February 2013: Clinical Infectious Diseases: An Official Publication of the Infectious Diseases Society of America
Michael Klompas, Yosef Khan, Kenneth Kleinman, R Scott Evans, James F Lloyd, Kurt Stevenson, Matthew Samore, Richard Platt
BACKGROUND: Ventilator-associated pneumonia (VAP) surveillance is time consuming, subjective, inaccurate, and inconsistently predicts outcomes. Shifting surveillance from pneumonia in particular to complications in general might circumvent the VAP definition's subjectivity and inaccuracy, facilitate electronic assessment, make interfacility comparisons more meaningful, and encourage broader prevention strategies. We therefore evaluated a novel surveillance paradigm for ventilator-associated complications (VAC) defined by sustained increases in patients' ventilator settings after a period of stable or decreasing support...
2011: PloS One
Andreas Braun, Felix Krause, Matthias Frentzen, Søren Jepsen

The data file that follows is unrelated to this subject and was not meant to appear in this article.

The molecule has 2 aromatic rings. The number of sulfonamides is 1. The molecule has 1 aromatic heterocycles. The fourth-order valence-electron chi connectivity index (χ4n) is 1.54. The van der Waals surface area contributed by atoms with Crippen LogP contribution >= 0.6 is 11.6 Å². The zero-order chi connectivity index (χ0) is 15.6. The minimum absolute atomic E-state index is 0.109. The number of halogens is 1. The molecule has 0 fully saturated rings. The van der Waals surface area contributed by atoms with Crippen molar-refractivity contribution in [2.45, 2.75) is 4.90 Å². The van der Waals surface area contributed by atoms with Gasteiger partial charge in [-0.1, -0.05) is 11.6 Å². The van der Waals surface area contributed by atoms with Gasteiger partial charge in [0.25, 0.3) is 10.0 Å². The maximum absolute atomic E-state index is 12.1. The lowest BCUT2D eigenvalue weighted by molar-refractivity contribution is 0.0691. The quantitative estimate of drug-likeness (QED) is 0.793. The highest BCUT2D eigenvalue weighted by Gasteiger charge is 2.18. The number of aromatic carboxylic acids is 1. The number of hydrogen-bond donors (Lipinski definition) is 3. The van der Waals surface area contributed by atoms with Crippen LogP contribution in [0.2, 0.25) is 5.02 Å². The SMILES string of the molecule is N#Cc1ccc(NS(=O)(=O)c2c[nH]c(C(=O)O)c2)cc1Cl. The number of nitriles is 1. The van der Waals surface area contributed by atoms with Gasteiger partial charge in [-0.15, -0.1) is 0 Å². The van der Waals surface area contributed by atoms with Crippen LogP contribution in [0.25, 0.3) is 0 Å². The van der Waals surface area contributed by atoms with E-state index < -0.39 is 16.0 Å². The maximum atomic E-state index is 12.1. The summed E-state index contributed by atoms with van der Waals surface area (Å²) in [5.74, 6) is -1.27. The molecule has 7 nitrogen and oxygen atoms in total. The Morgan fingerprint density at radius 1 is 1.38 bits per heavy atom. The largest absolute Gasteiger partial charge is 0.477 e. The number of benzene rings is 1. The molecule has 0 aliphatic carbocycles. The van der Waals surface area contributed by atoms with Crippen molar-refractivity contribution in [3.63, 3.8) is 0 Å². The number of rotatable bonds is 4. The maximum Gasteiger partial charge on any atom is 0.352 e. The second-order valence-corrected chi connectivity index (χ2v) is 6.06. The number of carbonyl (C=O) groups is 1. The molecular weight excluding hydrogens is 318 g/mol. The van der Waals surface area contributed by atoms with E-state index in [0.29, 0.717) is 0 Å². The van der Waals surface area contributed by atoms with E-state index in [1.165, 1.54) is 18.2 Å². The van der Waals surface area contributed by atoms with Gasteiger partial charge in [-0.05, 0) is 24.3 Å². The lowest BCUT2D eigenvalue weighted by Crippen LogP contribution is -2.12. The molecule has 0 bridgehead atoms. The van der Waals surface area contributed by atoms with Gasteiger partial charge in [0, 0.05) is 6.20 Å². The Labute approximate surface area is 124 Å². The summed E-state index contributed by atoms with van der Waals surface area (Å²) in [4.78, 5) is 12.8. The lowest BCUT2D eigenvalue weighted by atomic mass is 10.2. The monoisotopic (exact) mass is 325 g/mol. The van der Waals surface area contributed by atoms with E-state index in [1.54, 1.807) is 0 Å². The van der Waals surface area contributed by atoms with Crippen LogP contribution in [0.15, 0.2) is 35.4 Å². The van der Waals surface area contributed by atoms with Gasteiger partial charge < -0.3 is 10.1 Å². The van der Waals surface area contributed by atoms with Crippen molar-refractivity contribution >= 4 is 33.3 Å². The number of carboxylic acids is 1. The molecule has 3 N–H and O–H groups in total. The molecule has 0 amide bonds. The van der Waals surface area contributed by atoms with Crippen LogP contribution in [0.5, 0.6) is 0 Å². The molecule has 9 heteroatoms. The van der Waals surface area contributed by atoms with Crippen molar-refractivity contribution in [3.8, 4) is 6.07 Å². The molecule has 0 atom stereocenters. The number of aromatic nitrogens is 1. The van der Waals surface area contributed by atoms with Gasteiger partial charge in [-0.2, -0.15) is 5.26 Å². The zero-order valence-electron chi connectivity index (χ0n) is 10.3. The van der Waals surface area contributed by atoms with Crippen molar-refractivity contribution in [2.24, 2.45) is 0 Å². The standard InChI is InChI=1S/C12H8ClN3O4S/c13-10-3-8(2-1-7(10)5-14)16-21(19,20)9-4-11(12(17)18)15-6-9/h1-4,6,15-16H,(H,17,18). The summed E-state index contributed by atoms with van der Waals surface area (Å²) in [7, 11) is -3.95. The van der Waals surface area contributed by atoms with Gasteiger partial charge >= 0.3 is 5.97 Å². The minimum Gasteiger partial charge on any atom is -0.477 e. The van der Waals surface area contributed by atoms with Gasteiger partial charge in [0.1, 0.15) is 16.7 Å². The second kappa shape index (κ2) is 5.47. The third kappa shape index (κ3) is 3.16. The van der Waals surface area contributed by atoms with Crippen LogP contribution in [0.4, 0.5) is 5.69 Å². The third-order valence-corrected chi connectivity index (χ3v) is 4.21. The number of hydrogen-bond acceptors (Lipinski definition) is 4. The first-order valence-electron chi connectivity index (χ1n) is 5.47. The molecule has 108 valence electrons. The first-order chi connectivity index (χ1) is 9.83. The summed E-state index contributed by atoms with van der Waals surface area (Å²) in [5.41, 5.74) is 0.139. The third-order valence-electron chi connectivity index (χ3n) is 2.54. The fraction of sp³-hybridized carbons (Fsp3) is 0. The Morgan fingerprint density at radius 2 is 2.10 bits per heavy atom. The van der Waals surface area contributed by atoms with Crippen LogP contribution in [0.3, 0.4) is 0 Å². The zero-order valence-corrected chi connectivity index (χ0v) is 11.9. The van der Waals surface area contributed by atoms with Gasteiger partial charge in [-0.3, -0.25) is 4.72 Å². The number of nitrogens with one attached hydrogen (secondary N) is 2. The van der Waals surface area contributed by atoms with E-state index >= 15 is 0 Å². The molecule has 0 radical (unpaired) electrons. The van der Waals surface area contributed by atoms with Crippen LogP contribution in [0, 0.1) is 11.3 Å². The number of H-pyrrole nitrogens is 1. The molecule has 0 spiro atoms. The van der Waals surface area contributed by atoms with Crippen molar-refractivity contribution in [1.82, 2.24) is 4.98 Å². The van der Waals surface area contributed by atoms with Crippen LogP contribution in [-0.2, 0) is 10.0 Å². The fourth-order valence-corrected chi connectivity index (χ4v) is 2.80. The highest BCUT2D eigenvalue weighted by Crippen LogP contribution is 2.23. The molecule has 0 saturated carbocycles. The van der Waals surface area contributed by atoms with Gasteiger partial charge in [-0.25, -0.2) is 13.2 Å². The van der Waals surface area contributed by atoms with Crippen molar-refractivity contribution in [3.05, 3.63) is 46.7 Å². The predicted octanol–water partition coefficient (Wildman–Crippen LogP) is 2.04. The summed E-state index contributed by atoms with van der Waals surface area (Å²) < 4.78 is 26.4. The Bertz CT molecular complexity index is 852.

OBJECTIVE: The recently introduced Vector-system (Duerr Dental, Bietigheim-Bissingen, Germany) is recommended to be used in conjunction with different insert tips and irrigation fluids. The aim of the study was to assess subgingival calculus removal depending on the mode of operation and to compare the results to conventional methods for root debridement. METHODS: Sixty extracted human teeth with calculus on the root surface were treated in an artificial periodontal pocket model using six methods: Vector-system with metal probe insert (VPP) or metal curette insert (VPC), both used with polishing fluid, Vector-system with metal probe insert (VAP) or metal curette insert (VAC), both used with abrasive fluid, EMS-ultrasonic system (U) and hand instrument (Gracey curette)...
February 2005: Journal of Periodontal Research